“We have two main categories of cars in our Rolex Series,” Edmondson explains. “First are the Daytona Prototypes, which are cars built specifically for racing. Then there is the Grand Touring category, which are cars designed and sold by manufacturers solely for racing use.
“In the Grand-Am Cup, the cars are actually vehicles that can be bought and driven on the street, but have been modified for racing.”
A Daytona Prototype costs approximately $400,000 and weighs between 2,000 and 2,075 pounds, depending on engine size.
GT Supers weigh from 2,400 to 2,700 pounds and include Saleen S7Rs, Dodge Vipers, Turbo Porches, Ferraris, Moslet MT900Rs and Marco Manteras.
The GTs weigh between 1,850 and 2,650 pounds and do not allow turbocharging. This series is home to BMW M3s, Ferraris, Corvettes and a variety of Porsches. The Grand-Am series runs the gamut of makes and models, from the Dodge Neon RT and Ford Focus to Acura RSX and Lexus IS300.
“We’ll also have an open-wheel element, which will be a proving ground for many young drivers moving up from go-carts,” Edmondson said.
In May, many of the top road course drivers converged on the country’s newest motorsports facility.
Last year series champions included the likes of Scott Maxwell, John Shreiner, Jeff Lapcevich, Jean-Francois Dumoulin and Will and Wayne Nonnamaker.
And while most pilots in Winston Cup and Busch call North Carolina home, those who race Grand American and Grand-Am live and work all over the world. Mauro Baldi, for example, hails from Monte Carlo, while Joao Barbosa was born in Valongo, Portugal, and Mark Craig calls Weir, Quebec, home.
Several two-wheel competitions will be on the schedule in 2003. But the best is likely yet to come.
“The quality of this facility will make it the destination of motorcycles worldwide,” predicts Edmondson. “This facility will eventually be the home of the greatest motorcycle races in the world, and I guarantee every motorcycle series is going to flock to the Barber Motorsports Park.”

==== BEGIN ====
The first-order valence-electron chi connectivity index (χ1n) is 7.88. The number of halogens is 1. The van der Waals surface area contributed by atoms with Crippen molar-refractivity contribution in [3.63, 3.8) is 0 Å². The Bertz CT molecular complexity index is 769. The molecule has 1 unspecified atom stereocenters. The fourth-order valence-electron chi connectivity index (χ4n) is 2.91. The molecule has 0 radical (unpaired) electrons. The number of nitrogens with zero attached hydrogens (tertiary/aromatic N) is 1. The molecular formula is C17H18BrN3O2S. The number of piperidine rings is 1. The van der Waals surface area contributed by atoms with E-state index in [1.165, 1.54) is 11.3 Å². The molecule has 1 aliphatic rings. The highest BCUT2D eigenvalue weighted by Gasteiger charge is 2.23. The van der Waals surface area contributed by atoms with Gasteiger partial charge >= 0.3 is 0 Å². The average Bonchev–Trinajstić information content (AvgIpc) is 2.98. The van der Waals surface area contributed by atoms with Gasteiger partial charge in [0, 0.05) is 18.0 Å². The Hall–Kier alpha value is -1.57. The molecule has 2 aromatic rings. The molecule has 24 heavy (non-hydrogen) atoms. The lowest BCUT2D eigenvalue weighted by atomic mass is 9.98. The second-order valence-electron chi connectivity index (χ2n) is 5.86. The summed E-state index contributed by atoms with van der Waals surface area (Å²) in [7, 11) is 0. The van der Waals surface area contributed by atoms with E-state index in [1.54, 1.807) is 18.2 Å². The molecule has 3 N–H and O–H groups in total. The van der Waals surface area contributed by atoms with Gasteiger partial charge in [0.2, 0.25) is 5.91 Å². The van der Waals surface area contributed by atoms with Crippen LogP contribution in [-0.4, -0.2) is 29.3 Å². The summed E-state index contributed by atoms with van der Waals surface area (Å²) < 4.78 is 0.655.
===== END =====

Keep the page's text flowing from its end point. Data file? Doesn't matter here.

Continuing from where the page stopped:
The facility has already pulled off a coup of sorts by bringing the Porsche Driving Experience to Alabama after a two-year stint at Road Atlanta. This provides Porsche enthusiasts with the opportunity to enhance their driving skills under the guidance of an instructor.
The Porsche Driving Experience assigns roughly 20 drivers their own 911 Carrera Coupe for the entire program, but also allows them to get behind the wheel of other Porsche models.
Instructors include such racing legends as Hurley Haywood and Jack Baldwin.
The Barber Vintage Motorsports Museum officially opened to the public in 1995 and now displays nearly 750 vintage and modern motorcycles as well as a substantial collection of Lotus and other race cars. The cycles represent 17 nations and 125 manufacturers.
Meet the Drivers
Hometown: Joplin, Mo.
Drives the Havoline Dodge for Chip Ganassi/Felix Sabates Racing.
McMurray, in line for Rookie of the Year honors in Winston Cup this season, is also running a full slate of NASCAR Busch Series events. Last year he took over for an injured Sterling Marlin and shocked the motorsports world by winning his first Winston Cup race in only his second start. Incredibly, he also won his first two Busch races in a span of four weeks. His Busch win last October gave him the distinction of becoming the 100th driver to win a race in that series.